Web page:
This is a guest post from Lisa Yvonne, who blogs at Graceful Abandon, offering women encouragement and the resources they need to be equipped to live out a grace-filled faith, build up a grace-filled family, and create a grace-filled home. She and Duane parent eight amazing little people and three dogs. She loves snuggling her kids, enjoys reading, is passionate about writing, and dabbles in photography.
I can still remember waking up early on Thanksgiving morning to help my uncle stuff the turkey, and then eating sour cream coffee cake for breakfast while watching the start of the Macy’s Parade.
(THIS POST PROBABLY CONTAINS AFFILIATE LINKS. OUR FULL DISCLOSURE POLICY IS REALLY BORING, BUT YOU CAN FIND IT HERE.)
My grandmother would leave a tin of gingerbread boys for us and a note asking us to “dress” them, and my aunt would have richly colored cups of frosting out along with candies and sprinkles for us to spend the morning in decorating bliss.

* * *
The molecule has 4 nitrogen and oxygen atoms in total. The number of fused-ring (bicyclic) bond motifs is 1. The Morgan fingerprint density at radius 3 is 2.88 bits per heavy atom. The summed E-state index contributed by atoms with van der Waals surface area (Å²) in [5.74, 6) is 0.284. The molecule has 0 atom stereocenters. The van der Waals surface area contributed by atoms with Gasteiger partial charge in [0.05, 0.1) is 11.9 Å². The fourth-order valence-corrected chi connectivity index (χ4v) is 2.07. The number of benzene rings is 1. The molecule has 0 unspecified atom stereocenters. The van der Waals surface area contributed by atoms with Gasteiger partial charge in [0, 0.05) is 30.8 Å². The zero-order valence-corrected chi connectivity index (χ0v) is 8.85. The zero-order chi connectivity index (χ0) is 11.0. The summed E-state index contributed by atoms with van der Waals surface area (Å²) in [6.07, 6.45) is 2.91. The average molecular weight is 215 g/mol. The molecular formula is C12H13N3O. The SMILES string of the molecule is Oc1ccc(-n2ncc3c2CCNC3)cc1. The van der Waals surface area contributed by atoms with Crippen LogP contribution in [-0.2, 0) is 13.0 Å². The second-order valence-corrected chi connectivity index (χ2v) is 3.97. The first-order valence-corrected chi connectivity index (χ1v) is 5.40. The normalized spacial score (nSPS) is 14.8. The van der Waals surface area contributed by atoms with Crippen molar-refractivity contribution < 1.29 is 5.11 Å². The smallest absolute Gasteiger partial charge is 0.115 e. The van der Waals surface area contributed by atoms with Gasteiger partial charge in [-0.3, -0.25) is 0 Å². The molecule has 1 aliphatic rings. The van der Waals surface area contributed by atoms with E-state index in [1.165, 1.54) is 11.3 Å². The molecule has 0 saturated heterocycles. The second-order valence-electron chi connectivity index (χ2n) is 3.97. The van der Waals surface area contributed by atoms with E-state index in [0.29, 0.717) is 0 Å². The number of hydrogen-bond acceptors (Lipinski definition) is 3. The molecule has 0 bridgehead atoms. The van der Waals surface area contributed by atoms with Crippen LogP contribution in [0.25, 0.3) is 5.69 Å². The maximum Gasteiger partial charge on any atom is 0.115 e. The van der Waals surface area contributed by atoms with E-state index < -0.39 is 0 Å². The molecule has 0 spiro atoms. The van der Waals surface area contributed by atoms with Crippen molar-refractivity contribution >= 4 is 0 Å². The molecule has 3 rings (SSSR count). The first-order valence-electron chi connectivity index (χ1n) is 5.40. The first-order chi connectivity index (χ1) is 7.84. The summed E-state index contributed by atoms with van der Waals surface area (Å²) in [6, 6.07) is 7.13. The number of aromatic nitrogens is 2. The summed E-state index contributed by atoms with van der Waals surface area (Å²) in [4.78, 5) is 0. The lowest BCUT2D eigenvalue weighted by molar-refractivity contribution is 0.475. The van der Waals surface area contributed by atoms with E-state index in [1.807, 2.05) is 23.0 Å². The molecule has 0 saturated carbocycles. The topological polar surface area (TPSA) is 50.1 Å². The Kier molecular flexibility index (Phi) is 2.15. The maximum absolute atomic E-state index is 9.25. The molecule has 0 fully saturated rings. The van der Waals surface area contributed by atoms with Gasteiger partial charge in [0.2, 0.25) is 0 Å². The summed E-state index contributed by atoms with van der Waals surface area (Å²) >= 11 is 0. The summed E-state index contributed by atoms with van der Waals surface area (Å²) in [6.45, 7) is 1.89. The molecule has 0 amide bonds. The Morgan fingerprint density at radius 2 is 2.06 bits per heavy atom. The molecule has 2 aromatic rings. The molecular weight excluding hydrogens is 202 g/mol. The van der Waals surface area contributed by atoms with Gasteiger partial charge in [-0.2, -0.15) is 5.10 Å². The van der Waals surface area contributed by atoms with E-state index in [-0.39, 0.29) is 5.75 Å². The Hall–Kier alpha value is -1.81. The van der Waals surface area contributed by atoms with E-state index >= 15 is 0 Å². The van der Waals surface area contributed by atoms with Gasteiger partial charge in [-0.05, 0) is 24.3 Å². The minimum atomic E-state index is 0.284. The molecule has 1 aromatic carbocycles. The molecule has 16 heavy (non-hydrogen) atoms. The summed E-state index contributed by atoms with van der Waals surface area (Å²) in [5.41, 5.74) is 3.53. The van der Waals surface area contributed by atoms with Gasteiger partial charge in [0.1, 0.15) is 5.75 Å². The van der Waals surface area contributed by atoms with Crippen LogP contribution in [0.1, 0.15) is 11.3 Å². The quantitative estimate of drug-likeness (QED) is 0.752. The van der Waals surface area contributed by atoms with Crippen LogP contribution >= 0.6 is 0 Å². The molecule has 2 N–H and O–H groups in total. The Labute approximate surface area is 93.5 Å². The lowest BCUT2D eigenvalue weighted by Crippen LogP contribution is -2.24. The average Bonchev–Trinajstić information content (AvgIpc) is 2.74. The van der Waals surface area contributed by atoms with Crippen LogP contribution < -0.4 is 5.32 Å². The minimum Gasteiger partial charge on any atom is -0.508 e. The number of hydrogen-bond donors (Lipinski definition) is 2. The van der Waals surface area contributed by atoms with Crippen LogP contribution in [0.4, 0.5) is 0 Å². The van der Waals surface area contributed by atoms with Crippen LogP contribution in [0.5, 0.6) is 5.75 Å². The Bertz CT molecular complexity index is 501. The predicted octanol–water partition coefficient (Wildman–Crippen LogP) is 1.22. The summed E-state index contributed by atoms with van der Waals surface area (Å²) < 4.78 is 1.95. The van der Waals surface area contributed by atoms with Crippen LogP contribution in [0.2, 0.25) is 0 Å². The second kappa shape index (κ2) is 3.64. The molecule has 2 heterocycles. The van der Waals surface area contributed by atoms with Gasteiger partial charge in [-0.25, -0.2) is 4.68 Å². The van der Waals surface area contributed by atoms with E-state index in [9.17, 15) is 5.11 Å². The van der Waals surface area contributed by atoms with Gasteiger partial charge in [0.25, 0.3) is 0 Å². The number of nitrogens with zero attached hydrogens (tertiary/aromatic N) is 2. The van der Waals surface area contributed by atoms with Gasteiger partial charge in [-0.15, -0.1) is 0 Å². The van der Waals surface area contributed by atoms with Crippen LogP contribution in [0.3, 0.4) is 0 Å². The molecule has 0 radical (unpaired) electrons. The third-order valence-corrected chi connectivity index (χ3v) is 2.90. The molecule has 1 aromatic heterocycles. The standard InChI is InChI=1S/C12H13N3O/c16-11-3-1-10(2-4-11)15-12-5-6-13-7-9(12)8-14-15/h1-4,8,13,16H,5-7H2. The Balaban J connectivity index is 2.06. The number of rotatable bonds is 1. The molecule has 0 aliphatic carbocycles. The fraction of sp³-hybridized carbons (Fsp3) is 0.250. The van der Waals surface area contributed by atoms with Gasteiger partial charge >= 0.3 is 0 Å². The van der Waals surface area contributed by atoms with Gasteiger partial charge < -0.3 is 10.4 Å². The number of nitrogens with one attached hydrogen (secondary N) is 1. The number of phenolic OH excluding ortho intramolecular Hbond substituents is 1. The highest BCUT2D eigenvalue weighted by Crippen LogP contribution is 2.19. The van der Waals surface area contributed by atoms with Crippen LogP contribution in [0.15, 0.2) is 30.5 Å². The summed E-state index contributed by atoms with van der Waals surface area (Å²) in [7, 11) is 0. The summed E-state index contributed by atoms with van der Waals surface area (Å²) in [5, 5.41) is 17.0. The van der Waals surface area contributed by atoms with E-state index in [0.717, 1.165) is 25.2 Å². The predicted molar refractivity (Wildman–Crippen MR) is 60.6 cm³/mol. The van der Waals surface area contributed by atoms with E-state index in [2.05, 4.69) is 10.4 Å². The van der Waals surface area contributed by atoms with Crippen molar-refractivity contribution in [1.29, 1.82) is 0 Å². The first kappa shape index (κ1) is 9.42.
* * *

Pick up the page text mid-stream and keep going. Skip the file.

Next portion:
Thanksgiving is my favorite day of the entire year, because the traditions created by my aunt and uncle during my childhood captured my heart.
Why Are Traditions Important?
Traditions strengthen family ties, create emotional connections, and build anticipation.
We start planning Thanksgiving and anticipating our traditions about the same time we start back to school. Traditions generate excitement and security; they provide roots for our children.
As a mom of 8 kids whose husband works non-traditional hours, I’ve had to change up how we do things on the holidays to avoid overwhelm. It’s totally okay to start new traditions for a new season of life (like starting your own family, moving away from home, or a new schedule).